Pinto was invited to the castle of the daimio of Bungo, whom he taught the arts of making guns and gunpowder. The Japanese, alert at taking advantage of the discoveries of other people, were quick to manufacture powder and guns for themselves, and in the wars told of in our last few tales native cannon were brought into use, though the razor-edged sword continued the most death-dealing of their weapons.
As for the piratical trader which conveyed Pinto to Japan, it sold its cargo at an immense profit, while the three Portuguese reached China again rich in presents. This was not Pinto's only visit to Japan. He made three other voyages thither, the last in 1556, as ambassador from the Portuguese viceroy in the East. On this occasion he learned that the islanders had made rapid progress in their new art of gun-making, they claiming to have thirty thousand guns in Fucheo, the capital of Bungo, and ten times that number in the whole land of Japan.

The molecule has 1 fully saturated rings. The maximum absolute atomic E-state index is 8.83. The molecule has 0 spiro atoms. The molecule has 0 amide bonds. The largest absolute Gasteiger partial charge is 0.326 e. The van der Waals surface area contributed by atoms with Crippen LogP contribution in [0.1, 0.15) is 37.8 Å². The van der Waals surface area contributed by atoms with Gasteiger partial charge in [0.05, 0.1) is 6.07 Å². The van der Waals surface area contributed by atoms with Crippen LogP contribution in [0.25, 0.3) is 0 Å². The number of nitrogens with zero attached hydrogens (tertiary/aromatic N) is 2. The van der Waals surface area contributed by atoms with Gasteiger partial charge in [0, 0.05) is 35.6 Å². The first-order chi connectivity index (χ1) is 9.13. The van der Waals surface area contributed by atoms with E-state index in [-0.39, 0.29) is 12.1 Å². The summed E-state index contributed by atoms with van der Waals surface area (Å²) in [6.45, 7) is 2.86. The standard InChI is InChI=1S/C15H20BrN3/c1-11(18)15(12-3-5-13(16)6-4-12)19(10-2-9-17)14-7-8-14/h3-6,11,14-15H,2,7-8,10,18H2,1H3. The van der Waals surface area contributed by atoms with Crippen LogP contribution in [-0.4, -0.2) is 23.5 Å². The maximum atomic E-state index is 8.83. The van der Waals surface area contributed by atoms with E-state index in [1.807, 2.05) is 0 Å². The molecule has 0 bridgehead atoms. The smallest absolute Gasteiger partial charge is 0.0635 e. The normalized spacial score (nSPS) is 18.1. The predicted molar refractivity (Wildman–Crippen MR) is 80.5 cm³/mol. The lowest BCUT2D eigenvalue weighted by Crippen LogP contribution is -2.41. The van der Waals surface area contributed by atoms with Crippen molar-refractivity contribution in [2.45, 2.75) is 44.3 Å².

The new market for European wares, opened by the visit of Pinto, was quickly taken advantage of by his countrymen, and Portuguese traders made their way by hundreds to Japan, where they met with the best of treatment. Guns and powder were especially welcome, as at that time the power of the Ashikaga clan was at an end, anarchy everywhere prevailed, and every local chief was in arms to win all he could from the ruins of the state. Such was the first visit of Europeans to Japan, and such the gift they brought, the fatal one of gunpowder.
The next gift of Europe to Japan was that of the Christian faith. On Pinto's return to Malacca he met there the celebrated Francis Xavier, the father superior of the order of the Jesuits in India, where he had gained the highest reputation for sanctity and the power of working miracles. With the traveller was a Japanese named Anjiro, whom he had rescued from enemies that sought his death, and converted to Christianity. Xavier asked him whether the Japanese would be likely to accept the religion of the Christians.